It takes the average person 5 seconds to identify and delete a single spam message. While that may not sound like much, all those seconds add up.
If you’ve got better things to do than delete spam, consider Gmail. Our users report getting almost no spam, leaving them with more time to do things they enjoy, like learning a new language, or giving that special someone an extra hug.
What makes Gmail’s spam filters work so well?
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Gmail uses Google’s innovative technology to keep spam out of your inbox.
Gmail fans often cite great spam protection as a key reason they love Gmail. It’s relatively easy to catch spam messages; the challenge is to catch the right messages without blocking mail you want along the way.
How do we do it? Our team of leading spam-fighting scientists uses a number of advanced Google technologies. Though in many cases our best weapon is you.
Gmail users play an important role in keeping spammy messages out of millions of inboxes. When the Gmail community votes with their clicks to report a particular email as spam, our system quickly learns to start blocking similar messages. The more spam the community marks, the smarter our system becomes.
The same advanced computing infrastructure that powers Google search also tunes our spam filters. As new spam data is released, the scale of Google’s computer network allows us to quickly modify Gmail’s spam-fighting algorithms. It’s often a matter of minutes between the time a spammer sends out a new type of junk mail and when it’s blocked from Gmail accounts.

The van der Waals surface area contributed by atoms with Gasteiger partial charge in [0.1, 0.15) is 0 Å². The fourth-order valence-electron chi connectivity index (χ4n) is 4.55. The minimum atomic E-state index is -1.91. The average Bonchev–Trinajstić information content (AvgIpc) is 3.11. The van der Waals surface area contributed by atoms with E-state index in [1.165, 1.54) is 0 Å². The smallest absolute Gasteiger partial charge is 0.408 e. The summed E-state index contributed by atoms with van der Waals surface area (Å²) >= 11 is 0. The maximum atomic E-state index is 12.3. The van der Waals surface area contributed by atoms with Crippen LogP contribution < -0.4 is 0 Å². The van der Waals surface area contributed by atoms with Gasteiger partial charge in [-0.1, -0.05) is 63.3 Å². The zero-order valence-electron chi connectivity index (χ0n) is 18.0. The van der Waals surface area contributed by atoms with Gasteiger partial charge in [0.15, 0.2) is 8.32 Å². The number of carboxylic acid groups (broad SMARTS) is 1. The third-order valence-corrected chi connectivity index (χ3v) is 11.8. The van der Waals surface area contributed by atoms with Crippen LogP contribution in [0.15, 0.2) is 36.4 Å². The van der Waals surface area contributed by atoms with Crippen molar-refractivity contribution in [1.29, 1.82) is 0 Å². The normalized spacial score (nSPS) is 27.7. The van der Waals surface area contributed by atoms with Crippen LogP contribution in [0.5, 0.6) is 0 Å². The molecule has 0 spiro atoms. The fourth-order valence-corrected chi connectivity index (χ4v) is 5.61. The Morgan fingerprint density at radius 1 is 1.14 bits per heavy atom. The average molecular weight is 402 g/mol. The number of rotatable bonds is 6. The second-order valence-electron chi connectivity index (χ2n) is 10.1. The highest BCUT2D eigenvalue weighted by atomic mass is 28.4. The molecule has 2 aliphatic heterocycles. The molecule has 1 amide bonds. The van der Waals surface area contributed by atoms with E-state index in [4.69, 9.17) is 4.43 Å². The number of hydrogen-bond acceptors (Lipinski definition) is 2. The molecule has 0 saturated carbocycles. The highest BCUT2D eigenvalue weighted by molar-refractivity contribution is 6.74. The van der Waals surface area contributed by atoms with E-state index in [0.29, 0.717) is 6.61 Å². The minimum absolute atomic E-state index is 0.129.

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Many Google teams provide pieces of the spam-protection puzzle, from distributed computing to language detection. For example, we use optical character recognition (OCR) developed by the Google Book Search team to protect Gmail users from image spam. And machine-learning algorithms developed to merge and rank large sets of Google search results allow us to combine hundreds of factors to classify spam.
Authentication, for everyone
Many webmail services support a single authentication system to verify senders and help identify forged messages. Gmail supports multiple authentication systems, including SPF (Sender Policy Framework), DomainKeys, and DKIM (DomainKeys Identified Mail), so we can be more certain that your mail is from who it says it’s from. Also, unlike many other providers that automatically let through all mail from certain senders, making it possible for their messages to bypass spam filters, Gmail puts all senders through the same rigorous checks.